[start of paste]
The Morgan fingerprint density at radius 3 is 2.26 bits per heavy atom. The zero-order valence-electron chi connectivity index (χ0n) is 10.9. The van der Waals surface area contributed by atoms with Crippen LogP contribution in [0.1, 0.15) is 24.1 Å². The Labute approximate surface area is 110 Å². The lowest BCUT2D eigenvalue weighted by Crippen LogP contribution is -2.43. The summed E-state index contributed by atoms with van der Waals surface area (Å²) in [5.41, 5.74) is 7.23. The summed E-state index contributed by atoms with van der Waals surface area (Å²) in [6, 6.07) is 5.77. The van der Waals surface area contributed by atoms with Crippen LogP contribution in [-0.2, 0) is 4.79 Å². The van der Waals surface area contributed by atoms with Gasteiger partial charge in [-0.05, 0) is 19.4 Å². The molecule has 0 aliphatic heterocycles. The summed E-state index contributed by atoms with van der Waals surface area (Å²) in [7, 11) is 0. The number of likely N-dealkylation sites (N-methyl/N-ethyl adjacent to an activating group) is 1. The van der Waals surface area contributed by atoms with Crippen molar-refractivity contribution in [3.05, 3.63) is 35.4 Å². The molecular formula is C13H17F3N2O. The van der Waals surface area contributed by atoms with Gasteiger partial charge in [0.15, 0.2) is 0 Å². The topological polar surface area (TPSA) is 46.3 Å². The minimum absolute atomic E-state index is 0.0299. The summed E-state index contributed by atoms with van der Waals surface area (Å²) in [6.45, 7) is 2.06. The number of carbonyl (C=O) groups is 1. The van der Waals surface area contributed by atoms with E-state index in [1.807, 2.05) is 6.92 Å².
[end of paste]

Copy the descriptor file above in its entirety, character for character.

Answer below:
The Morgan fingerprint density at radius 3 is 2.26 bits per heavy atom. The zero-order valence-electron chi connectivity index (χ0n) is 10.9. The van der Waals surface area contributed by atoms with Crippen LogP contribution in [0.1, 0.15) is 24.1 Å². The Labute approximate surface area is 110 Å². The lowest BCUT2D eigenvalue weighted by Crippen LogP contribution is -2.43. The summed E-state index contributed by atoms with van der Waals surface area (Å²) in [5.41, 5.74) is 7.23. The summed E-state index contributed by atoms with van der Waals surface area (Å²) in [6, 6.07) is 5.77. The van der Waals surface area contributed by atoms with Crippen LogP contribution in [-0.2, 0) is 4.79 Å². The van der Waals surface area contributed by atoms with Gasteiger partial charge in [-0.05, 0) is 19.4 Å². The molecule has 0 aliphatic heterocycles. The summed E-state index contributed by atoms with van der Waals surface area (Å²) in [7, 11) is 0. The number of likely N-dealkylation sites (N-methyl/N-ethyl adjacent to an activating group) is 1. The van der Waals surface area contributed by atoms with Crippen molar-refractivity contribution in [3.05, 3.63) is 35.4 Å². The molecular formula is C13H17F3N2O. The van der Waals surface area contributed by atoms with Gasteiger partial charge in [0.15, 0.2) is 0 Å². The topological polar surface area (TPSA) is 46.3 Å². The minimum absolute atomic E-state index is 0.0299. The summed E-state index contributed by atoms with van der Waals surface area (Å²) in [6.45, 7) is 2.06. The number of carbonyl (C=O) groups is 1. The van der Waals surface area contributed by atoms with E-state index in [1.807, 2.05) is 6.92 Å².